Why do some people only have one drink, whereas others find it difficult to stop? A neuroscientific study sheds light.
According to the most recent estimates, over 15 million adults in the United States — or over 6 percent of the population — have alcohol use disorder.
Approximately 88,000 people die from alcohol-related problems every year, making alcohol the “third leading preventable cause of death” in the United States.
However, what makes some of us crave alcohol so much, even when it’s bad for us? One answer is dopamine, the so-called
Dopamine helps the brain learn new things, but it may also lead us down the path of addiction.
Dopamine earned its nickname because it is a feel-good chemical that is released as a reward for the brain when we learn new things or during pleasurable activities such as sex. It is also the substance that “tells” us to prolong the pleasure and continue to “chase the high.”
In the case of alcohol dependence, when alcohol reaches the brain, it causes the neurons in a region called the ventral tegmental area (VTA) to release dopamine.
Until now, the precise molecular steps through which this occurred weren’t clear. So, researchers at the Center for Alcohol Research in Epigenetics at the University of Illinois at Chicago (UIC) set out to investigate, and their findings shed new light on binge drinking and alcohol use disorder.
Prof. Brodie and his team started from the hypothesis that alcohol may inhibit a potassium channel called KCNK13. This channel can be found inside the membrane of dopamine neurons in the VTA. So, when this pathway is blocked, neurons release more dopamine than usual.
To verify their hypothesis, the researchers performed a range of experiments. In one of them, the scientists created a mouse model in which KCNK13 was genetically reduced by 15 percent.
The KCNK13-deprived mice drank 20–30 percent more alcohol than their normal counterparts.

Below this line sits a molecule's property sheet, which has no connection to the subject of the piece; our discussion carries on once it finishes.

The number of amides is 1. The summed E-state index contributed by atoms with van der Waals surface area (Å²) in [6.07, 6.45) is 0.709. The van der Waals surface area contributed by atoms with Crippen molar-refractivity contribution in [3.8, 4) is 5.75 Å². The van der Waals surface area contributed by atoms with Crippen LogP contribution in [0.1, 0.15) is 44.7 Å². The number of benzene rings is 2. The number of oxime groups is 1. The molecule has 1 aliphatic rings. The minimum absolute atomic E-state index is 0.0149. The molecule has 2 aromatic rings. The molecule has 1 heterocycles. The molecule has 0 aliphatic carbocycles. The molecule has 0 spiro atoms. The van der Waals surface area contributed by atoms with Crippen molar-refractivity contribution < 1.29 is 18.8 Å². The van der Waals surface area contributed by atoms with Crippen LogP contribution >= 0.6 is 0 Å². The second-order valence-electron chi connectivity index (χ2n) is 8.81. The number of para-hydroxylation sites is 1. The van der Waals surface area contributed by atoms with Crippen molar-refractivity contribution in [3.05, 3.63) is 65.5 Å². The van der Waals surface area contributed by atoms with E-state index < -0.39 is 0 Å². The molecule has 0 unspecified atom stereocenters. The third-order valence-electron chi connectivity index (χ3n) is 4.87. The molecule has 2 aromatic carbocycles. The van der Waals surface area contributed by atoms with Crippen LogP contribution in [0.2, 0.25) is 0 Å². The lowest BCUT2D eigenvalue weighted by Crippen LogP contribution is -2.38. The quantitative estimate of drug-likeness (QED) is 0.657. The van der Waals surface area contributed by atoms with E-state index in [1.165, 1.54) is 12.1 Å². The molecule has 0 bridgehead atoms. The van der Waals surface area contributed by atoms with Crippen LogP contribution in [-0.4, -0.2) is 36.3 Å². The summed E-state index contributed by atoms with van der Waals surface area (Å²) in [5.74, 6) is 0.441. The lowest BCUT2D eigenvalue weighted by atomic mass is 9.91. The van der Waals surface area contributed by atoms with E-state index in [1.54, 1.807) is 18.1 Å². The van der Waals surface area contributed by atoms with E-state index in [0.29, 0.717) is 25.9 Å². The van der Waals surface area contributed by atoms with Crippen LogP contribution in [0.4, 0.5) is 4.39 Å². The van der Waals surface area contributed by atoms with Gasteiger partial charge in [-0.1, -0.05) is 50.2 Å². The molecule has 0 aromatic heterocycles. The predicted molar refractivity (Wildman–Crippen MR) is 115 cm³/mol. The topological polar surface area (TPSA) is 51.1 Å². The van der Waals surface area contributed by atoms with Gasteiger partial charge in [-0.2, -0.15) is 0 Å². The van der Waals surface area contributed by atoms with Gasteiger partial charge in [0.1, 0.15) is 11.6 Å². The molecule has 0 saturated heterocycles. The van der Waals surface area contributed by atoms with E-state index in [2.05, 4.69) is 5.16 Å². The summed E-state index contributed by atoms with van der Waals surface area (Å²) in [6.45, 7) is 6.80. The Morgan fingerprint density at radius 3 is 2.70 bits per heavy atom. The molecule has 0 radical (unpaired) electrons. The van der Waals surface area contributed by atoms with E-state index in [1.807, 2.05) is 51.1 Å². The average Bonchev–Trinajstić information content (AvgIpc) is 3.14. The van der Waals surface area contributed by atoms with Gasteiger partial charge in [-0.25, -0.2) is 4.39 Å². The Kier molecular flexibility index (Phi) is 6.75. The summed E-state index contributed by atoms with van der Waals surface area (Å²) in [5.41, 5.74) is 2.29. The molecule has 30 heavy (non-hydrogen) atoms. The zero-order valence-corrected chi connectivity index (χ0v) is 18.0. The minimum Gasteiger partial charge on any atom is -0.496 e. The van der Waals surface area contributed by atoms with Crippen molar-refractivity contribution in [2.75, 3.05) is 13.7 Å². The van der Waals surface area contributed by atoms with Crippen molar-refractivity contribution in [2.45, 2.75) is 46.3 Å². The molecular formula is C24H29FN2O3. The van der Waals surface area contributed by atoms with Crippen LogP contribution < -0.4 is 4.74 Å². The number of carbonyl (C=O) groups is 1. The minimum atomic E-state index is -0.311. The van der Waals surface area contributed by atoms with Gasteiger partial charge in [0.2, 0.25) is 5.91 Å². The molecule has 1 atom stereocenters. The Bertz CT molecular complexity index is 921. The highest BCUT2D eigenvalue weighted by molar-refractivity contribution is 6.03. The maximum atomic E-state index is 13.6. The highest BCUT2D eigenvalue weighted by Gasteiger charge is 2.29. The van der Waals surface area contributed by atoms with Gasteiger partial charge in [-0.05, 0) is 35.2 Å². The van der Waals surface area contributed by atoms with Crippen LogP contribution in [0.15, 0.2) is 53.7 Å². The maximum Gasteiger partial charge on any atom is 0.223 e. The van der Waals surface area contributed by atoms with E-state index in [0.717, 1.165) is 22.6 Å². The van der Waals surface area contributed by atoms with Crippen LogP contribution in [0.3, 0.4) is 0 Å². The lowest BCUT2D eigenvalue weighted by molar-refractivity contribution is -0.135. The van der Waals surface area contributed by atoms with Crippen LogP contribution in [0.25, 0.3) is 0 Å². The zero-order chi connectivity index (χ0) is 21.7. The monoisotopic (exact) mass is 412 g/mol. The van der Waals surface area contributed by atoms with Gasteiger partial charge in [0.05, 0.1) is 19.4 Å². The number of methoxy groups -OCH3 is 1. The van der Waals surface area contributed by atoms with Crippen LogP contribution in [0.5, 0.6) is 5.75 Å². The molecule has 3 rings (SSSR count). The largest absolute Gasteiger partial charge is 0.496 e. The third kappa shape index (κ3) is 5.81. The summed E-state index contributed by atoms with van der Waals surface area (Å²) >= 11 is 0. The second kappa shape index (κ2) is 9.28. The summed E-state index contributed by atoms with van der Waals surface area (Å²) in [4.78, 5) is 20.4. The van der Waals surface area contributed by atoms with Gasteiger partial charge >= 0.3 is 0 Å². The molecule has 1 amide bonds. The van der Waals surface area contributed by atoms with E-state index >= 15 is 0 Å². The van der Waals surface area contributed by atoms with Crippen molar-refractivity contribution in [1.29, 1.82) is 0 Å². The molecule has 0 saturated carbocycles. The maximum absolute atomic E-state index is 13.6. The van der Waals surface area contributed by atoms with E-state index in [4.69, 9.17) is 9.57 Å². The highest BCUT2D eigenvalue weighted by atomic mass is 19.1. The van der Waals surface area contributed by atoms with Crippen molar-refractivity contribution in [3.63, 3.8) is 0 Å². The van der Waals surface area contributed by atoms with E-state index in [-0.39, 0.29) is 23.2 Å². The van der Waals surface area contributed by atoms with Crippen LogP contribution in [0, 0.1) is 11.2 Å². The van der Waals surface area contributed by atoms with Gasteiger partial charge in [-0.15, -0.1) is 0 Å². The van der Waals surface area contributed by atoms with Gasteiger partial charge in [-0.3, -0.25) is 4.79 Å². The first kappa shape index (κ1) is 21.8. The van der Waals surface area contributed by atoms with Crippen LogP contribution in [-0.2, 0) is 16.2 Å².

Prof. Brodie explains the findings, saying, “We believe that mice with less KCNK13 in the VTA drank more alcohol in order to achieve the same ‘reward’ from alcohol as normal mice, presumably because alcohol was triggering the release of less dopamine in their brains.”
Another experiment focused on the neuronal response to alcohol in the VTA region for mice with less KCNK13.
These neurons were 50 percent less excited in response to ethanol when compared with normal VTA neurons that were exposed to ethanol.
The study’s lead author says that the findings may help explain why some people are more prone to binge drinking than others.
“If someone has naturally lower levels of this channel, then in order to produce the pleasurable effects of alcohol, that person would have to drink much more, and may be at higher risk for binge drinking disorder.”
Prof. Mark Brodie
In the future, Prof. Brodie and team plan to study how tweaking the KCNK13 channel in other brain regions and cells may change alcohol dependence and alcohol-related behavior.
“Without the channel, alcohol can’t stimulate the release of dopamine, and so drinking is likely less rewarding. We think that the KCNK13 channel presents an extremely exciting new target for drugs that could potentially help people with alcohol use disorder to stop drinking.”
“This channel,” Prof. Brodie goes on to say, “seems to be specific to alcohol effects in the VTA, so targeting it with a drug would dampen the effects of alcohol only.” In other words, a drug that targets KCNK13 would not dampen the brain’s response to pleasure in general; only to pleasure derived from alcohol.
“Currently available drugs reduce the impact of alcohol on the brain that is akin to turning down the volume on a stereo,” he says. “A drug that would target KCNK13 would be different in that it would be like an on/off switch. If it’s turned off, alcohol just wouldn’t trigger increased dopamine release.”